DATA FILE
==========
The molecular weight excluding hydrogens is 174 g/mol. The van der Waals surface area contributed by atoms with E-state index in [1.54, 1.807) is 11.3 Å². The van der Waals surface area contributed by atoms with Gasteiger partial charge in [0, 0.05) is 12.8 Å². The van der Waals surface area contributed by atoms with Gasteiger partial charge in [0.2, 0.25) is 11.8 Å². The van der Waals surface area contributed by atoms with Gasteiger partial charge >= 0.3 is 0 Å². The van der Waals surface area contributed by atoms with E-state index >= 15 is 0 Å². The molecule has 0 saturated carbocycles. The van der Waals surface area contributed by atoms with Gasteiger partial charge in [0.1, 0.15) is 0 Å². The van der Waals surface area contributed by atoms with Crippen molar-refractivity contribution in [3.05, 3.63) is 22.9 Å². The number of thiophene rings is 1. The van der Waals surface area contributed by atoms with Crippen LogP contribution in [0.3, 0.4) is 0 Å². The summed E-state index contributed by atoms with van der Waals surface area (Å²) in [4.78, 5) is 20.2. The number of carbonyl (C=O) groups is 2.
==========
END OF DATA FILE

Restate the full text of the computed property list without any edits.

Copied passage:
The molecular weight excluding hydrogens is 174 g/mol. The van der Waals surface area contributed by atoms with E-state index in [1.54, 1.807) is 11.3 Å². The van der Waals surface area contributed by atoms with Gasteiger partial charge in [0, 0.05) is 12.8 Å². The van der Waals surface area contributed by atoms with Gasteiger partial charge in [0.2, 0.25) is 11.8 Å². The van der Waals surface area contributed by atoms with Gasteiger partial charge >= 0.3 is 0 Å². The van der Waals surface area contributed by atoms with E-state index >= 15 is 0 Å². The molecule has 0 saturated carbocycles. The van der Waals surface area contributed by atoms with Gasteiger partial charge in [0.1, 0.15) is 0 Å². The van der Waals surface area contributed by atoms with Crippen molar-refractivity contribution in [3.05, 3.63) is 22.9 Å². The number of thiophene rings is 1. The van der Waals surface area contributed by atoms with Crippen LogP contribution in [0.3, 0.4) is 0 Å². The summed E-state index contributed by atoms with van der Waals surface area (Å²) in [4.78, 5) is 20.2. The number of carbonyl (C=O) groups is 2.